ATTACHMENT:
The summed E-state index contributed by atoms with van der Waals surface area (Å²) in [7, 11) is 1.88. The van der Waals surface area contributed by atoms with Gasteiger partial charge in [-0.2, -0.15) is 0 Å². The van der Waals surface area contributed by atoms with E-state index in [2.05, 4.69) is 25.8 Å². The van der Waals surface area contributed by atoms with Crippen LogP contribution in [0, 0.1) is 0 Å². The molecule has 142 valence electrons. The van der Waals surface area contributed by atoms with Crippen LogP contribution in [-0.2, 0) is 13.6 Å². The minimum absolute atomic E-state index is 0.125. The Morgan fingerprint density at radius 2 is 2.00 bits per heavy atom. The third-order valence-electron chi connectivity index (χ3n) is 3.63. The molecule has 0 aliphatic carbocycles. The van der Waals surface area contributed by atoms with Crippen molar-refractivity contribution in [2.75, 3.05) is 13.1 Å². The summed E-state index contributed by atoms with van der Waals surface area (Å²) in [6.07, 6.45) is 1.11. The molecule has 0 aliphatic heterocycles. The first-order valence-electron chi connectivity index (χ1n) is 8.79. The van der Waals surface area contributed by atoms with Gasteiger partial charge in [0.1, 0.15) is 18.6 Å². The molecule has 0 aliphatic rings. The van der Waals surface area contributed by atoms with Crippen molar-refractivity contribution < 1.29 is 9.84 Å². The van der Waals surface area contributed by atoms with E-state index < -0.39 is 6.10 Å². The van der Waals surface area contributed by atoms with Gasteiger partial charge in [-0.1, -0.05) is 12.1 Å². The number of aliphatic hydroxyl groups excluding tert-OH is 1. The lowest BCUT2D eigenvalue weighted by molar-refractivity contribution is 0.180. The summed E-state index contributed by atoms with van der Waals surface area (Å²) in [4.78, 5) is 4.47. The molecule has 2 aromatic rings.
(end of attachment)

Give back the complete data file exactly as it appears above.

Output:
The summed E-state index contributed by atoms with van der Waals surface area (Å²) in [7, 11) is 1.88. The van der Waals surface area contributed by atoms with Gasteiger partial charge in [-0.2, -0.15) is 0 Å². The van der Waals surface area contributed by atoms with E-state index in [2.05, 4.69) is 25.8 Å². The van der Waals surface area contributed by atoms with Crippen LogP contribution in [0, 0.1) is 0 Å². The molecule has 142 valence electrons. The van der Waals surface area contributed by atoms with Crippen LogP contribution in [-0.2, 0) is 13.6 Å². The minimum absolute atomic E-state index is 0.125. The Morgan fingerprint density at radius 2 is 2.00 bits per heavy atom. The third-order valence-electron chi connectivity index (χ3n) is 3.63. The molecule has 0 aliphatic carbocycles. The van der Waals surface area contributed by atoms with Crippen molar-refractivity contribution in [2.75, 3.05) is 13.1 Å². The summed E-state index contributed by atoms with van der Waals surface area (Å²) in [6.07, 6.45) is 1.11. The molecule has 0 aliphatic heterocycles. The first-order valence-electron chi connectivity index (χ1n) is 8.79. The van der Waals surface area contributed by atoms with Gasteiger partial charge in [0.1, 0.15) is 18.6 Å². The molecule has 0 aliphatic rings. The van der Waals surface area contributed by atoms with Crippen molar-refractivity contribution < 1.29 is 9.84 Å². The van der Waals surface area contributed by atoms with E-state index < -0.39 is 6.10 Å². The van der Waals surface area contributed by atoms with Gasteiger partial charge in [-0.1, -0.05) is 12.1 Å². The number of aliphatic hydroxyl groups excluding tert-OH is 1. The lowest BCUT2D eigenvalue weighted by molar-refractivity contribution is 0.180. The summed E-state index contributed by atoms with van der Waals surface area (Å²) in [4.78, 5) is 4.47. The molecule has 2 aromatic rings.